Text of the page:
Corals 'resilient' to climate change
Scanning helium ion micrograph showing the crystal growth process in stony corals, [Viacheslav Manichev and Stanislas Von Euw, Rutgers].
Using a stunning array of high resolution imaging methods, US-based researchers have shed new light on how stony corals form skeletons and may be more resilient to ocean acidification than once thought.
Little has been known about how stony corals deposit calcium carbonate skeletons with two hypotheses suggesting the process is either chemically- or biologically-driven.
Given this, researchers from Rutgers University studied Stylophora pistillata - a common stony coral in the Indo-Pacific - using ultra-high-resolution 3D imaging and 2D nuclear magnetic resonance spectroscopy.
Stylophora pistillata, a well-studied stony coral common in the Indo-Pacific. [Kevin Wyman/Rutgers University]
Imaging methods included scanning electron microscopy, polarized light microscopy, electron backscatter diffraction, confocal Raman microscopy, Raman spectroscopy profiles, scanning helium ion microscopy, transmission electron microscopy, cathodoluminescence microscopy, backscattered electron imaging and wavelength dispersive X-ray spectroscopy.
As Professor Paul Falkowski from the Environmental Biophysics and Molecular Ecology Laboratory at Rutgers University-New Brunswick highlights: "As far as I know, we were unique in the world in using a coordinated set of techniques to understand the ultrastructure of coral skeletons."
Scanning helium ion micrograph of a centre of calcification surrounded by skeletal inorganic fibers consisting of elongated aragonite crystals. [Viacheslav Manichev and Stanislas Von Euw, Rutgers].
Falkowski and colleagues discovered that these corals deposit minerals in a biologically-driven process, using acid-rich proteins to build rock-hard skeletons made of calcium carbonate minerals.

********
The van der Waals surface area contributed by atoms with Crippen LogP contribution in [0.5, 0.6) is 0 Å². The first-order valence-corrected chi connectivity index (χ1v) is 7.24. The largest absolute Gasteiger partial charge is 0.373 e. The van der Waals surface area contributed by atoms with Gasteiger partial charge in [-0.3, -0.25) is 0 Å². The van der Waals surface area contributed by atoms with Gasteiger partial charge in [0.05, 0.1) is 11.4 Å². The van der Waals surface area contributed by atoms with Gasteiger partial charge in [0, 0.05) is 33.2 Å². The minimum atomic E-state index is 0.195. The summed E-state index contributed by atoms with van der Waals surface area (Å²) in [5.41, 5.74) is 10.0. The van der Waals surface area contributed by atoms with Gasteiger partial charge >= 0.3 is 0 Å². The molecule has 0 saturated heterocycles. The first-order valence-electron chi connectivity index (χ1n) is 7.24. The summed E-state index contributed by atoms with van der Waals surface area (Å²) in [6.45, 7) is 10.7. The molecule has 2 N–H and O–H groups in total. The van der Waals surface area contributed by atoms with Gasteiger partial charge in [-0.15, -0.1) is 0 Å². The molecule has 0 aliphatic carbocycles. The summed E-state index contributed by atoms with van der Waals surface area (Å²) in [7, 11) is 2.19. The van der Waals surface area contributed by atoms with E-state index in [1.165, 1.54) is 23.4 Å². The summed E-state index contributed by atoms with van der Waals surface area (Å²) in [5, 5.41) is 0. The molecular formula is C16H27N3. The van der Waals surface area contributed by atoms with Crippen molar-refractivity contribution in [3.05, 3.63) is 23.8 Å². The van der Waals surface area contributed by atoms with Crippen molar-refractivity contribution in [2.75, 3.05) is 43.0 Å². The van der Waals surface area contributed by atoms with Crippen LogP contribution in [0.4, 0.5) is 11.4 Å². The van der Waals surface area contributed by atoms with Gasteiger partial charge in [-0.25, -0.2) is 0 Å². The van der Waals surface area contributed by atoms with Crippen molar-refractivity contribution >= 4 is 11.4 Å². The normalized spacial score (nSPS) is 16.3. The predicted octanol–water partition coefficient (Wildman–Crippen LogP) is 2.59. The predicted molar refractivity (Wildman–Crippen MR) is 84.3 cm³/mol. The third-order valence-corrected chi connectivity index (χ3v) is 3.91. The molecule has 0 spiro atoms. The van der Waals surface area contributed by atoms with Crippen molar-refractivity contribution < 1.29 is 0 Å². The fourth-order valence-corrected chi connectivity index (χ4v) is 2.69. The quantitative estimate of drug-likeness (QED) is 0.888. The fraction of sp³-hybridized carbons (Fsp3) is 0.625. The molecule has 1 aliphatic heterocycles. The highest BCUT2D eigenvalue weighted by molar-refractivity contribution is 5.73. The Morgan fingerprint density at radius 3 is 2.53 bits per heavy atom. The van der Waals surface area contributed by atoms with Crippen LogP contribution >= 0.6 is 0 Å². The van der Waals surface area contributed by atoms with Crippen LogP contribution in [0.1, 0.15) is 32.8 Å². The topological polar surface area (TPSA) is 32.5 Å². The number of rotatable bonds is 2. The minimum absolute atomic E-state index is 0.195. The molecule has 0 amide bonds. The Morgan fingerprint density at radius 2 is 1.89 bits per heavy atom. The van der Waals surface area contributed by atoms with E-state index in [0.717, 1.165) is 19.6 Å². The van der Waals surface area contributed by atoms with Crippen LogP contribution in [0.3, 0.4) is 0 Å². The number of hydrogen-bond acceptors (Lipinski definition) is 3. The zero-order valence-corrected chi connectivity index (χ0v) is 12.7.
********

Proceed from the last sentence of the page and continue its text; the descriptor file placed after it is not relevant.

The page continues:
Random nanoparticles are deposited in coral microenvironments enriched in organic material, which accumulate and form stony structures made of calcium carbonate - known as aragonite - by growing crystals.
Scanning helium ion micrograph of a centre of calcification filled of nanosized amorphous particles, and surrounded by microsized aragonite crystals. [Viacheslav Manichev and Stanislas Von Euw, Rutgers].
NMR imaging results indicate that coral acid-rich proteins are the main drivers.
“What we’re showing is that the decades-old general model for how corals make rock is wrong,” highlights Falkowski. “This very careful study very precisely shows that corals will secrete proteins, and the proteins are what really forms the mineral and the proteins are very acidic, which will surprise a lot of people.”
High-resolution scanning helium ion micrograph of a biogenic coral aragonite crystal. [Viacheslav Manichev and Stanislas Von Euw, Rutgers].
According to Falkowski, the proteins function at a pH of about 8.5 to 7; the ocean normally has a pH of 8.1 or 8.2, which may drop to 7.8 in the coming century, sugggesting these stony corals will still be able form skeletons.
“For stony corals, we’re fairly confident that the acidification issue is exaggerated,” he says. “They’re more resilient than we give them credit for.”
“The bottom line is that corals will make rock even under adverse conditions...and will probably make rock even as the ocean becomes slightly acidic from the burning of fossil fuels,” he adds.
Research is published in Science.